The procalcitonin assay
For each included patient, PCT test had been done on serum samples and measured on arrival to the emergency department and in the digestive surgery department during 3 days maximum (or until the transit was restored), every six hours. The Kryptor® T.R.A.C.E® assay (B.R.A.H.M.S, Clichy, France), routine laboratory test, was used onsite in the Biochemical laboratory. The reference value for PCT is <0.5 ng/mL.
Data are expressed as mean ± Standard Deviation (SD) or median (minimum – maximum) or number (percentage of patients). Univariate analyses were performed with the chi-squared test or Fisher’s exact test for qualitative variables and the Student t test for quantitative variables.
The threshold for statistical significance was set to p ≤ 0.05. To identify the more predictive time points of PCT we generated Receiver Operating Characteristic (ROC) curves and calculated the area under the ROC curve (AUROCC). The predictive time points were presented with the sensitivity (Se), specificity (Sp), Positive Predictive Value (PPV), Negative Predictive Value (NPV) and the threshold. Statistical analysis was performed with SAS 9.2 (SAS Institute Inc., Cary, NC, USA) and PASW 18 (SPSS INC., Chicago, IL, USA).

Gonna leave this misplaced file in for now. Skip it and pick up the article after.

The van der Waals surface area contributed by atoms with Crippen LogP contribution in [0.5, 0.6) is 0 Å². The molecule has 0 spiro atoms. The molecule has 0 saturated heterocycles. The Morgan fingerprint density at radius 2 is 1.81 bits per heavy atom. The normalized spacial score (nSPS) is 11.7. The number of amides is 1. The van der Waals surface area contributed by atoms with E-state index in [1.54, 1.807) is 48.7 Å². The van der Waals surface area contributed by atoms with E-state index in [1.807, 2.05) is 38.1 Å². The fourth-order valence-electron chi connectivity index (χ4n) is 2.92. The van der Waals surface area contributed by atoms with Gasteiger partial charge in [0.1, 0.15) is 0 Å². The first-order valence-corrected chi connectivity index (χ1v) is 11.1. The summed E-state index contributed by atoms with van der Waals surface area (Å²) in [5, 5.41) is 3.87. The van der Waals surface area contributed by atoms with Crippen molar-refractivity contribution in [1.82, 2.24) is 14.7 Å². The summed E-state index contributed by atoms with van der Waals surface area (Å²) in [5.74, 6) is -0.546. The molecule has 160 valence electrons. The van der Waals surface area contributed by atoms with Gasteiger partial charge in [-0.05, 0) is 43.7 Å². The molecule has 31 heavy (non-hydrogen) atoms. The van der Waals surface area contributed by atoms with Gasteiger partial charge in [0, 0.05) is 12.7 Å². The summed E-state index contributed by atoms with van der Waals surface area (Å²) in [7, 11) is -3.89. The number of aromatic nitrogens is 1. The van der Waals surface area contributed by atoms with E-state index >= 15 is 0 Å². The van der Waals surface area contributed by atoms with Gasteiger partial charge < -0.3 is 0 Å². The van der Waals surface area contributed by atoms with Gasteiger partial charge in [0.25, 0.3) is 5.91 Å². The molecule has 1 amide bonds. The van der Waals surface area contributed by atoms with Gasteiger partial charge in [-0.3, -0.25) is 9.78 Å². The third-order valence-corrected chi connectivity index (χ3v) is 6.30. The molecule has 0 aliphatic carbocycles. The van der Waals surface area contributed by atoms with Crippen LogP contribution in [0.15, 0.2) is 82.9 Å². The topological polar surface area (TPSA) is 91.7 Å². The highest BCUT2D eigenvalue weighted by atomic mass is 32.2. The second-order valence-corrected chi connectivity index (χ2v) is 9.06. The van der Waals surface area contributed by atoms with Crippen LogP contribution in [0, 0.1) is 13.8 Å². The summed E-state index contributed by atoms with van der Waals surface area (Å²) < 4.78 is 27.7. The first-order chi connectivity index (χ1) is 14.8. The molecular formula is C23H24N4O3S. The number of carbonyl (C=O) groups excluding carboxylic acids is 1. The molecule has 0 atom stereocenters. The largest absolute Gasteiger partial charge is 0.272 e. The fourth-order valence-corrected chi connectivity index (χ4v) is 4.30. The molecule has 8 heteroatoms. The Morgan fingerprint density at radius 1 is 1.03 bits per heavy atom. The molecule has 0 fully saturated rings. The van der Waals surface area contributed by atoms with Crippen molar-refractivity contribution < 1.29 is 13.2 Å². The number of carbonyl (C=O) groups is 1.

Baseline characteristics of the population
The characteristics of the population are shown Table 1. There is an imbalance between the CM and SM groups in terms of PCT (p=0.002) and Chloride (p=0.003) i.e. patients in CM group presented at admission a lower PCT and a higher chloride than in the SM group.
|Variable||Conservative management (n = 47)||Surgical management (n = 12)||P value|
|Mean age, years (min – max)||65 (24 – 98)||76 (19 – 98)||0.15|
|Male sex, n (%)||20 (43)||4 (33)||0.56|